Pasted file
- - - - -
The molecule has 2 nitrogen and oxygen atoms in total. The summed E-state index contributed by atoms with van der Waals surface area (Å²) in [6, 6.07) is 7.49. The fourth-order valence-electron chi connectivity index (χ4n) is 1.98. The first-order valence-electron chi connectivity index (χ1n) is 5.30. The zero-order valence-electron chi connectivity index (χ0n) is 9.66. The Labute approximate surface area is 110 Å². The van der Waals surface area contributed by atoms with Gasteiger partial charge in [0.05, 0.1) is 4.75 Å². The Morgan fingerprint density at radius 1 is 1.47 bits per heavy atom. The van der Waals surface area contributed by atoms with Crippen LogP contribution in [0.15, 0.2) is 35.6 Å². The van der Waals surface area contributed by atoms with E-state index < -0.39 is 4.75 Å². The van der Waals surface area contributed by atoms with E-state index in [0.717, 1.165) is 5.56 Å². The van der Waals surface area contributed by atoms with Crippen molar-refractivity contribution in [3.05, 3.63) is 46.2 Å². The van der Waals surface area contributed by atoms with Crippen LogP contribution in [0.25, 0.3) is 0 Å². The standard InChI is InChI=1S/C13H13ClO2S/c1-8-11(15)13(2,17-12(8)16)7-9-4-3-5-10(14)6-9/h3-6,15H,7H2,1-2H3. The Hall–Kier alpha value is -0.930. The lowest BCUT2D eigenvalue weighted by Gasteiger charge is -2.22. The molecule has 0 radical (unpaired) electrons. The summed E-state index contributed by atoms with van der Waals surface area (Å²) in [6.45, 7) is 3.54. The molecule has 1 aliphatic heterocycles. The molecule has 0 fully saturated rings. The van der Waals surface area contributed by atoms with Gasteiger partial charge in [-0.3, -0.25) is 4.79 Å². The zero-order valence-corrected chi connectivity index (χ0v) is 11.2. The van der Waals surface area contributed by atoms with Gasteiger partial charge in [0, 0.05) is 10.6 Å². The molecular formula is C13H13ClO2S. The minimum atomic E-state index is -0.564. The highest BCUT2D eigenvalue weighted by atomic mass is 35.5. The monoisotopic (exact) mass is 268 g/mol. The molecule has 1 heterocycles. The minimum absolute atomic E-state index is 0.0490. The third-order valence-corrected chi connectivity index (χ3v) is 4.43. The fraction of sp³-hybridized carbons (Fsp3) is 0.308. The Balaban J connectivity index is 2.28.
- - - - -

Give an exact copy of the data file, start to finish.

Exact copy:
The molecule has 2 nitrogen and oxygen atoms in total. The summed E-state index contributed by atoms with van der Waals surface area (Å²) in [6, 6.07) is 7.49. The fourth-order valence-electron chi connectivity index (χ4n) is 1.98. The first-order valence-electron chi connectivity index (χ1n) is 5.30. The zero-order valence-electron chi connectivity index (χ0n) is 9.66. The Labute approximate surface area is 110 Å². The van der Waals surface area contributed by atoms with Gasteiger partial charge in [0.05, 0.1) is 4.75 Å². The Morgan fingerprint density at radius 1 is 1.47 bits per heavy atom. The van der Waals surface area contributed by atoms with Crippen LogP contribution in [0.15, 0.2) is 35.6 Å². The van der Waals surface area contributed by atoms with E-state index < -0.39 is 4.75 Å². The van der Waals surface area contributed by atoms with E-state index in [0.717, 1.165) is 5.56 Å². The van der Waals surface area contributed by atoms with Crippen molar-refractivity contribution in [3.05, 3.63) is 46.2 Å². The van der Waals surface area contributed by atoms with Crippen LogP contribution in [0.25, 0.3) is 0 Å². The standard InChI is InChI=1S/C13H13ClO2S/c1-8-11(15)13(2,17-12(8)16)7-9-4-3-5-10(14)6-9/h3-6,15H,7H2,1-2H3. The Hall–Kier alpha value is -0.930. The lowest BCUT2D eigenvalue weighted by Gasteiger charge is -2.22. The molecule has 0 radical (unpaired) electrons. The summed E-state index contributed by atoms with van der Waals surface area (Å²) in [6.45, 7) is 3.54. The molecule has 1 aliphatic heterocycles. The molecule has 0 fully saturated rings. The van der Waals surface area contributed by atoms with Gasteiger partial charge in [-0.3, -0.25) is 4.79 Å². The zero-order valence-corrected chi connectivity index (χ0v) is 11.2. The van der Waals surface area contributed by atoms with Gasteiger partial charge in [0, 0.05) is 10.6 Å². The molecular formula is C13H13ClO2S. The minimum atomic E-state index is -0.564. The highest BCUT2D eigenvalue weighted by atomic mass is 35.5. The monoisotopic (exact) mass is 268 g/mol. The molecule has 1 heterocycles. The minimum absolute atomic E-state index is 0.0490. The third-order valence-corrected chi connectivity index (χ3v) is 4.43. The fraction of sp³-hybridized carbons (Fsp3) is 0.308. The Balaban J connectivity index is 2.28.